• Robert Koch: The German doctor who proved with certainty that the dreaded disease, tuberculosis, was caused by specific bacteria. His innovative research methods led to his being awarded the Nobel Prize for Physiology or Medicine in 1905. Recommended sites:

Visual/Spatial Activity

Use pictures and information from the Country Doctor Museum to sketch a model of a typical doctor’s office of 1900. What furniture would you include? Medical equipment? Technologies (like microscopes or scales, etc.)? Medicines or herbs? Pictures? Include as many artifacts from the Country Doctor Museum as you can in your model office. Explain why a doctor would include these items in his office in 1900 and not in an office of 1850 or 1950.

Logical/Mathematical Activity

Use graphs to analyze the data from the chart Influenza Epidemic of 1918 in Louisiana to see if there is a relationship between those who died from the disease in Richland Parrish, Louisiana, and their Age, Sex, and Race/Color. Use the Graph and Table Templates to help you create your graphs.

  • Frequency Table: The number of times a data item occurs is the frequency of the item. A frequency table lists the frequency of each item in a set of data. Make a frequency table to show which race, gender, and age group suffered the most deaths from influenza in Richland Parrish from 1918 to 1919.
    • Which resident combination of race, gender, and age suffered the most deaths?
    • Which race suffered more total deaths, Blacks or Whites?
    • Estimate which gender (male or female) suffered the most deaths.
  • Histogram: A histogram is a special type of bar graph with no spaces between the bars. The height of each bar shows the frequency of data within that interval. Make four histograms using the data from the Frequency Table you created. Summarize the results for each histogram.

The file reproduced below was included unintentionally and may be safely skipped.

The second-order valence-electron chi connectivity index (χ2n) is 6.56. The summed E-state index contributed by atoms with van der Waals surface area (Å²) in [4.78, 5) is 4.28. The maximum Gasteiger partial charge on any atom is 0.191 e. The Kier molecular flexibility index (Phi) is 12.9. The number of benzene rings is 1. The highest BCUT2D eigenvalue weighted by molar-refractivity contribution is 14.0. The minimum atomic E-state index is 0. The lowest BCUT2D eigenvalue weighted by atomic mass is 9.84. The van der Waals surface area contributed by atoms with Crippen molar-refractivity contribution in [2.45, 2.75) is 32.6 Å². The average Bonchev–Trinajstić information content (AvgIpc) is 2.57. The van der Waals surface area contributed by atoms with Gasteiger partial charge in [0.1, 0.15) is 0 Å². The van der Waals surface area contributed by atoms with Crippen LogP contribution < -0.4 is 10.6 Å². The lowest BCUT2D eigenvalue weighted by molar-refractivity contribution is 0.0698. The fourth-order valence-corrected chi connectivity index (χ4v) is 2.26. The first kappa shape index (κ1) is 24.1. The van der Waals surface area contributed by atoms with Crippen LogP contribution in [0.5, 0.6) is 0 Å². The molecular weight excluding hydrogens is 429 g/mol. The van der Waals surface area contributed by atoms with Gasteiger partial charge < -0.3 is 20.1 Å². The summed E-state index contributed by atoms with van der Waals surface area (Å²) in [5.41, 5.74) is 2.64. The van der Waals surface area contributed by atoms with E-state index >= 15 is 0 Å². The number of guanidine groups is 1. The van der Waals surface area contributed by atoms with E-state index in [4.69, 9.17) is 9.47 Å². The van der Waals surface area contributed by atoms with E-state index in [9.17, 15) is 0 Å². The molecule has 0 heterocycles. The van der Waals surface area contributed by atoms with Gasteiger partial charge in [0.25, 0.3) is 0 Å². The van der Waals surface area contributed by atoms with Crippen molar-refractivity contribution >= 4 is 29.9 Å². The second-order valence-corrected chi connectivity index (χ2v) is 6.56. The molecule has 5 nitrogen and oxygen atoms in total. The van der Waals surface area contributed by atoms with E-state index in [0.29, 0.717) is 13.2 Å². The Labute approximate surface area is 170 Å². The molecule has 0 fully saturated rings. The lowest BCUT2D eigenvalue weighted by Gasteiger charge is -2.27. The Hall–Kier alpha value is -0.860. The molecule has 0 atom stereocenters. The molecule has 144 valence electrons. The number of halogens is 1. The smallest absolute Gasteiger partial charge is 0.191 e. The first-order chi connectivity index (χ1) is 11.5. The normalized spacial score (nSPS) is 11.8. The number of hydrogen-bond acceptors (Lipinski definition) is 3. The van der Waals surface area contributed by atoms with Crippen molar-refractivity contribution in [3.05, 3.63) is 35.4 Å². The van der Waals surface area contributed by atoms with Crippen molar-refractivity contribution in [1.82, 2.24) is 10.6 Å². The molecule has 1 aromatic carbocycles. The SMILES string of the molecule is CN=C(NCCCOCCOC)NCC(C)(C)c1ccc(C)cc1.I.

• Stacked Bar Graph: This graph has bars that are divided into categories. Each bar represents a total. Use a key, or legend, to identify each category within a bar. Make four stacked bar graphs using the data from the Frequency Table. Summarize the results for each stacked bar graph.

Verbal/Linguistic Activity

Visit the Alice Pearson Digital Exhibit from the Joyner Digital Library at East Carolina University to read about Mrs. Alice Person, from Franklin County, NC, and her remedy to cure diseases of the blood. Read also about how she marketed her remedy to the public.

Create an advertisement flyer that would grab the attention of the people of the day and help sell Mrs. Joe Person’s Remedy. Use the Emergence of Advertising in America website from Duke University Libraries and the advertising categories related to Health and Medical Care, such as Advertising Ephemera. You can use the following examples as models:

Musical/Rhythmic Activity

Listen to the song Influenza and study the lyrics (included as an attachment). Write your own song about a disease that affected the people of NC from 1870 through 1930. You may use a melody that is familiar to you (Oh Susanna, Jingle Bells, Twinkle, Twinkle Little Star, etc.) and then create lyrics that fit the melody. The lyrics should include information about the disease: its symptoms, who it affected (the poor, soldiers, farmers, women, children, blacks, everyone?), its treatment, its prognosis, etc.

To access the song Influenza on the Internet, go to the Audio Subjects area of the John and Ruby Lomax Southern States Recording Trip Collection an the Library of Congress American Memory website. Click on Disaster Ballads. Then click on Influenza to hear the song played in MP3 format or the Influenza Textual Transcription to read the lyrics.

Bodily/Kinesthetic Activity